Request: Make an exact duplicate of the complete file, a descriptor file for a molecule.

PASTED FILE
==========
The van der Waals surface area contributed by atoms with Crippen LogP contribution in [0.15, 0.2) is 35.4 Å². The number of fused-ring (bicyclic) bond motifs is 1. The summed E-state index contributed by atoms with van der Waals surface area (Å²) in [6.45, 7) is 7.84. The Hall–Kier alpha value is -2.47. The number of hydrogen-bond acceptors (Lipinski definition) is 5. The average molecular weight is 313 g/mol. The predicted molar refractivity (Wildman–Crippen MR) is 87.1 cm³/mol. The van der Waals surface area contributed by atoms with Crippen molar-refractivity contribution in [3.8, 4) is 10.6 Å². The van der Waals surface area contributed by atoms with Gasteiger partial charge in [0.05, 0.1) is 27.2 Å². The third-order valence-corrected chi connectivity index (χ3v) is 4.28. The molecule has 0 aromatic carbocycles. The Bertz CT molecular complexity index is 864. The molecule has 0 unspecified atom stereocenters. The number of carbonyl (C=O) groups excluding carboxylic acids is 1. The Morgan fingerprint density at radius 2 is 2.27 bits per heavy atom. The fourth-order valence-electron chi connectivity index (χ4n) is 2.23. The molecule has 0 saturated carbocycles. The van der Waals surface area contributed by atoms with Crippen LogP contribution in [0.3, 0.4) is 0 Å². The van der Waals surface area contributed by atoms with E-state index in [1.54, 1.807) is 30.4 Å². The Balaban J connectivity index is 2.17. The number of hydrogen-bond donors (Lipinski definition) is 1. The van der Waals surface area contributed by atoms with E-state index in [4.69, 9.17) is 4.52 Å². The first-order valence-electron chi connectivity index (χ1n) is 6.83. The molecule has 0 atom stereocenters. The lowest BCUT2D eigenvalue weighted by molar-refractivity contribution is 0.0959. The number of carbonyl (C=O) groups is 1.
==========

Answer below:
The van der Waals surface area contributed by atoms with Crippen LogP contribution in [0.15, 0.2) is 35.4 Å². The number of fused-ring (bicyclic) bond motifs is 1. The summed E-state index contributed by atoms with van der Waals surface area (Å²) in [6.45, 7) is 7.84. The Hall–Kier alpha value is -2.47. The number of hydrogen-bond acceptors (Lipinski definition) is 5. The average molecular weight is 313 g/mol. The predicted molar refractivity (Wildman–Crippen MR) is 87.1 cm³/mol. The van der Waals surface area contributed by atoms with Crippen molar-refractivity contribution in [3.8, 4) is 10.6 Å². The van der Waals surface area contributed by atoms with Gasteiger partial charge in [0.05, 0.1) is 27.2 Å². The third-order valence-corrected chi connectivity index (χ3v) is 4.28. The molecule has 0 aromatic carbocycles. The Bertz CT molecular complexity index is 864. The molecule has 0 unspecified atom stereocenters. The number of carbonyl (C=O) groups excluding carboxylic acids is 1. The Morgan fingerprint density at radius 2 is 2.27 bits per heavy atom. The fourth-order valence-electron chi connectivity index (χ4n) is 2.23. The molecule has 0 saturated carbocycles. The van der Waals surface area contributed by atoms with Crippen LogP contribution in [0.3, 0.4) is 0 Å². The van der Waals surface area contributed by atoms with E-state index in [1.54, 1.807) is 30.4 Å². The Balaban J connectivity index is 2.17. The number of hydrogen-bond donors (Lipinski definition) is 1. The van der Waals surface area contributed by atoms with E-state index in [4.69, 9.17) is 4.52 Å². The first-order valence-electron chi connectivity index (χ1n) is 6.83. The molecule has 0 atom stereocenters. The lowest BCUT2D eigenvalue weighted by molar-refractivity contribution is 0.0959. The number of carbonyl (C=O) groups is 1.